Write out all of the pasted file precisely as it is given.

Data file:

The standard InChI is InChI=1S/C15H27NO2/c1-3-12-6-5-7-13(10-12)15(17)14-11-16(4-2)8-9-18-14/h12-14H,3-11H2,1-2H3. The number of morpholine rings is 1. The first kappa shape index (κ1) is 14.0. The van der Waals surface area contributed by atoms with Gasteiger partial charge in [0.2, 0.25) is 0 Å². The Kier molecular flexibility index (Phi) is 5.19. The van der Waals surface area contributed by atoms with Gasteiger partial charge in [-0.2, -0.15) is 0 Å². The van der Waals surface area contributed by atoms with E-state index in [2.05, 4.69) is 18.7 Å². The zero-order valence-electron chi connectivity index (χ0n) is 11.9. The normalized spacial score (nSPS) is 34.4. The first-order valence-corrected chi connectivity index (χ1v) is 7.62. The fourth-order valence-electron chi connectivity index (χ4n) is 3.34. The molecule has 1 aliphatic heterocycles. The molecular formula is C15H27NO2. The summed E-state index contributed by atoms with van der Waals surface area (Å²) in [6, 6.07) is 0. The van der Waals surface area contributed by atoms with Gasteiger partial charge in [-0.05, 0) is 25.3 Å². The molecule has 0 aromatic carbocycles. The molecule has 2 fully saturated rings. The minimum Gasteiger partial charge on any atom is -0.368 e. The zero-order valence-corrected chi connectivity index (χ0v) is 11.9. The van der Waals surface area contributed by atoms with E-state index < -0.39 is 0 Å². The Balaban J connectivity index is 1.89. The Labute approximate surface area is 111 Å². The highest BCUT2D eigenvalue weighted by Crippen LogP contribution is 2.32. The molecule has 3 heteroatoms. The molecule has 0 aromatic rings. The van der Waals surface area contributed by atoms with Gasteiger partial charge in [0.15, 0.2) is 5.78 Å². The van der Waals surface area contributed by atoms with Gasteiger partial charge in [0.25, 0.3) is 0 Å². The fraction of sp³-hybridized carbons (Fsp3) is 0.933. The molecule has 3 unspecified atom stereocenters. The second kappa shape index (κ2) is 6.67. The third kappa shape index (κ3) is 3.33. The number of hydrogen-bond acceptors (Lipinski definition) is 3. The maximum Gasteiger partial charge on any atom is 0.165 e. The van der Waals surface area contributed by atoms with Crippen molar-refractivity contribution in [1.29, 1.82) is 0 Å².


The standard InChI is InChI=1S/C15H27NO2/c1-3-12-6-5-7-13(10-12)15(17)14-11-16(4-2)8-9-18-14/h12-14H,3-11H2,1-2H3. The number of morpholine rings is 1. The first kappa shape index (κ1) is 14.0. The van der Waals surface area contributed by atoms with Gasteiger partial charge in [0.2, 0.25) is 0 Å². The Kier molecular flexibility index (Phi) is 5.19. The van der Waals surface area contributed by atoms with Gasteiger partial charge in [-0.2, -0.15) is 0 Å². The van der Waals surface area contributed by atoms with E-state index in [2.05, 4.69) is 18.7 Å². The zero-order valence-electron chi connectivity index (χ0n) is 11.9. The normalized spacial score (nSPS) is 34.4. The first-order valence-corrected chi connectivity index (χ1v) is 7.62. The fourth-order valence-electron chi connectivity index (χ4n) is 3.34. The molecule has 1 aliphatic heterocycles. The molecular formula is C15H27NO2. The summed E-state index contributed by atoms with van der Waals surface area (Å²) in [6, 6.07) is 0. The van der Waals surface area contributed by atoms with Gasteiger partial charge in [-0.05, 0) is 25.3 Å². The molecule has 0 aromatic carbocycles. The molecule has 2 fully saturated rings. The minimum Gasteiger partial charge on any atom is -0.368 e. The zero-order valence-corrected chi connectivity index (χ0v) is 11.9. The van der Waals surface area contributed by atoms with E-state index < -0.39 is 0 Å². The Balaban J connectivity index is 1.89. The Labute approximate surface area is 111 Å². The highest BCUT2D eigenvalue weighted by Crippen LogP contribution is 2.32. The molecule has 3 heteroatoms. The molecule has 0 aromatic rings. The van der Waals surface area contributed by atoms with Gasteiger partial charge in [0.15, 0.2) is 5.78 Å². The van der Waals surface area contributed by atoms with Gasteiger partial charge in [0.25, 0.3) is 0 Å². The fraction of sp³-hybridized carbons (Fsp3) is 0.933. The molecule has 3 unspecified atom stereocenters. The second kappa shape index (κ2) is 6.67. The third kappa shape index (κ3) is 3.33. The number of hydrogen-bond acceptors (Lipinski definition) is 3. The maximum Gasteiger partial charge on any atom is 0.165 e. The van der Waals surface area contributed by atoms with Crippen molar-refractivity contribution in [1.29, 1.82) is 0 Å².